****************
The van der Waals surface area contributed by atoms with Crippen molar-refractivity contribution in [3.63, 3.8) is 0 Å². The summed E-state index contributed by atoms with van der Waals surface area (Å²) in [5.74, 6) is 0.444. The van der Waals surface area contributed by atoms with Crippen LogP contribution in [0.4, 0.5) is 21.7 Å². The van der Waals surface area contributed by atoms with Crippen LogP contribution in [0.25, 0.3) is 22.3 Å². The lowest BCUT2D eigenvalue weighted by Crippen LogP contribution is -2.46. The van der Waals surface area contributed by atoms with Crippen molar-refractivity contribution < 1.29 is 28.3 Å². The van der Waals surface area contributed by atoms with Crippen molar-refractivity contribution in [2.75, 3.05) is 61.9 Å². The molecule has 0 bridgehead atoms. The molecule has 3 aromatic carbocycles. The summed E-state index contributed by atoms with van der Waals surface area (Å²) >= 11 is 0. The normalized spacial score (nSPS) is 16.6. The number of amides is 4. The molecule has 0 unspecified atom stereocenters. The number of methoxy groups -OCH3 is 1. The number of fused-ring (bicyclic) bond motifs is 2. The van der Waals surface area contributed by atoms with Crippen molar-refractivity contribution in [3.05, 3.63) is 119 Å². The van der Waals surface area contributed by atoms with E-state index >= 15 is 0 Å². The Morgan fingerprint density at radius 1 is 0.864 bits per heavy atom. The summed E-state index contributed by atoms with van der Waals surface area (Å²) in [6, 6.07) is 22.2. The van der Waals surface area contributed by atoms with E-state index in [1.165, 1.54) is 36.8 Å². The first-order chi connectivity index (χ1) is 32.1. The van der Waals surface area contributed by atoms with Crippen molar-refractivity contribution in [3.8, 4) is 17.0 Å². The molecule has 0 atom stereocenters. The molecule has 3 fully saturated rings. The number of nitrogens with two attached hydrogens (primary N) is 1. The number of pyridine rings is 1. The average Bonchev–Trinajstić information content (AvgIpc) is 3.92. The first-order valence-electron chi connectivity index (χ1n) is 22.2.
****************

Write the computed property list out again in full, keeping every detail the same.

The van der Waals surface area contributed by atoms with Crippen molar-refractivity contribution in [3.63, 3.8) is 0 Å². The summed E-state index contributed by atoms with van der Waals surface area (Å²) in [5.74, 6) is 0.444. The van der Waals surface area contributed by atoms with Crippen LogP contribution in [0.4, 0.5) is 21.7 Å². The van der Waals surface area contributed by atoms with Crippen LogP contribution in [0.25, 0.3) is 22.3 Å². The lowest BCUT2D eigenvalue weighted by Crippen LogP contribution is -2.46. The van der Waals surface area contributed by atoms with Crippen molar-refractivity contribution < 1.29 is 28.3 Å². The van der Waals surface area contributed by atoms with Crippen molar-refractivity contribution in [2.75, 3.05) is 61.9 Å². The molecule has 0 bridgehead atoms. The molecule has 3 aromatic carbocycles. The summed E-state index contributed by atoms with van der Waals surface area (Å²) >= 11 is 0. The normalized spacial score (nSPS) is 16.6. The number of amides is 4. The molecule has 0 unspecified atom stereocenters. The number of methoxy groups -OCH3 is 1. The number of fused-ring (bicyclic) bond motifs is 2. The van der Waals surface area contributed by atoms with Crippen molar-refractivity contribution in [3.05, 3.63) is 119 Å². The van der Waals surface area contributed by atoms with E-state index >= 15 is 0 Å². The Morgan fingerprint density at radius 1 is 0.864 bits per heavy atom. The summed E-state index contributed by atoms with van der Waals surface area (Å²) in [6, 6.07) is 22.2. The van der Waals surface area contributed by atoms with E-state index in [1.165, 1.54) is 36.8 Å². The first-order chi connectivity index (χ1) is 32.1. The van der Waals surface area contributed by atoms with Crippen molar-refractivity contribution in [3.8, 4) is 17.0 Å². The molecule has 0 atom stereocenters. The molecule has 3 fully saturated rings. The number of nitrogens with two attached hydrogens (primary N) is 1. The number of pyridine rings is 1. The average Bonchev–Trinajstić information content (AvgIpc) is 3.92. The first-order valence-electron chi connectivity index (χ1n) is 22.2.